“The wholesale demolition of 29 buildings, many of which are in excellent condition and could easily be adapted for residential or retail purposes, is definitely not a sustainable or green approach,” Morris said. “The city should be looking at ways to adapt and highlight this incredible collection of modern architecture for the international audience that will be drawn to Chicago in 2016, not scraping the site clean and dumping the work of Walter Gropius in a landfill simply for the sake of expediency.”
“The Gropius buildings could benefit the Olympics, and the city, and Bronzeville,” said Balkany. For a community striving assiduously to raise its profile, the proximity of the Reese campus to Mies van der Rohe’s IIT campus offers Bronzeville a potent opportunity. “Here are two of the leading architects of the 20th century, at the close of their careers, ending up on the South Side working on large projects within walking distance of each other.”
Also in walking distance are important works of Louis Sullivan and Frank Lloyd Wright, who were both influences on Mies and Gropius. Sullivan’s Pilgrim Baptist Church (awaiting restoration) is at 33rd and Indiana, and his Eliel House is at 4122 S. Ellis. Wright’s only rowhouses, the Roloson Houses, are on the 2300 block of S. Calumet.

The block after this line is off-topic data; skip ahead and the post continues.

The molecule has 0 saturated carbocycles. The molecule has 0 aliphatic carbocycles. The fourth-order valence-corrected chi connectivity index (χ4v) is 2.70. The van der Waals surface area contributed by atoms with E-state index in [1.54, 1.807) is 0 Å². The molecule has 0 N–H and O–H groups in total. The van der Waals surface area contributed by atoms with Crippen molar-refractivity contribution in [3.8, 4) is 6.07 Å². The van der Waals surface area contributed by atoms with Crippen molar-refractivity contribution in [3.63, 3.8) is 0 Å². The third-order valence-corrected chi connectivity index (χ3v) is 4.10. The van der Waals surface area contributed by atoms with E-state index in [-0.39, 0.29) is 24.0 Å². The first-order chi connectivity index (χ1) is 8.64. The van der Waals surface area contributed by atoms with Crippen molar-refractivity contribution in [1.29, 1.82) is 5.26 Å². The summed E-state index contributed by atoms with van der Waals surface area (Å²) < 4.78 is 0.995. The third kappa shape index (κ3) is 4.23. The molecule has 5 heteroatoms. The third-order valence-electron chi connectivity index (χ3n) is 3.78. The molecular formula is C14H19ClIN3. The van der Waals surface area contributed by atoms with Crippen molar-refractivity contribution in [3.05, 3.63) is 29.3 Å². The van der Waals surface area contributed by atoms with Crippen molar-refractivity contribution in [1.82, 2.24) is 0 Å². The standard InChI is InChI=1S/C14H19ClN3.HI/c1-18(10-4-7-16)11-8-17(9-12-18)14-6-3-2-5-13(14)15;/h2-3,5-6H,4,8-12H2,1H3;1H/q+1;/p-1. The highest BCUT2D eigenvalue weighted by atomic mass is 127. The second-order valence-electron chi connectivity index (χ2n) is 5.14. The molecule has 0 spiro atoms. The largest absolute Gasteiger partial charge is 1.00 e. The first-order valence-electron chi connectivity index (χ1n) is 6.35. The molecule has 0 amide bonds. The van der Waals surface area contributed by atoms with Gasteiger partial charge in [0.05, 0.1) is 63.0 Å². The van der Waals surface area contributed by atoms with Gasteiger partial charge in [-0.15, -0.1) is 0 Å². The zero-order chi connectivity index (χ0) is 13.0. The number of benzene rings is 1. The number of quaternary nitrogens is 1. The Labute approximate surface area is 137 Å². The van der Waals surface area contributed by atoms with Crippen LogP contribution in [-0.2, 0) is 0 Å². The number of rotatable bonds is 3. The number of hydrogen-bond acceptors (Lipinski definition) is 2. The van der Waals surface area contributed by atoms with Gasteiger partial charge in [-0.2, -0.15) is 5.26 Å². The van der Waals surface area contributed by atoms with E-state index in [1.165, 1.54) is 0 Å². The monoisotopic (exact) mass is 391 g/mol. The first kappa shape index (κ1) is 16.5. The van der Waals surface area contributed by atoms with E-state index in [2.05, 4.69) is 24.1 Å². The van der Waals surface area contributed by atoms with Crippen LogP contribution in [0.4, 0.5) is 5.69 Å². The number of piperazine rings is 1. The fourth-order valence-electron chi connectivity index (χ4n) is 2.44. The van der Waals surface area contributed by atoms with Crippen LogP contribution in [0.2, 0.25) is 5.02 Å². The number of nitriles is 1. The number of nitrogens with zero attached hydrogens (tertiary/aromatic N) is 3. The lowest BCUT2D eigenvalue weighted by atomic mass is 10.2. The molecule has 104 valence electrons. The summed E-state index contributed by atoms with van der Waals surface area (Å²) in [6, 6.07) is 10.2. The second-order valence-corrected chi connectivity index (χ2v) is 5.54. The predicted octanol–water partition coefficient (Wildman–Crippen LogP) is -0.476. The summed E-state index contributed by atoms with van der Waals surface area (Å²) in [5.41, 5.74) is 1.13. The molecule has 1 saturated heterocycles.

It would seem like a natural for a city recognized worldwide for its architectural treasures; it would cement Chicago’s place as the center of the second wave of modernism.
Gropius’s master plan for Reese is also part of Bronzeville history, the large post-war urban renewal project that responded to slum conditions. While nearby residential developments replaced a dense urban neighborhood with “towers in the park,” Gropius’s design for Reese was quite varied and (to cite his concept) “organic,” Balkany argues. Together with nearby Prairie Shores and Lake Meadows, the area stands as a success in terms of establishing a stable, integrated, working-class community, he says.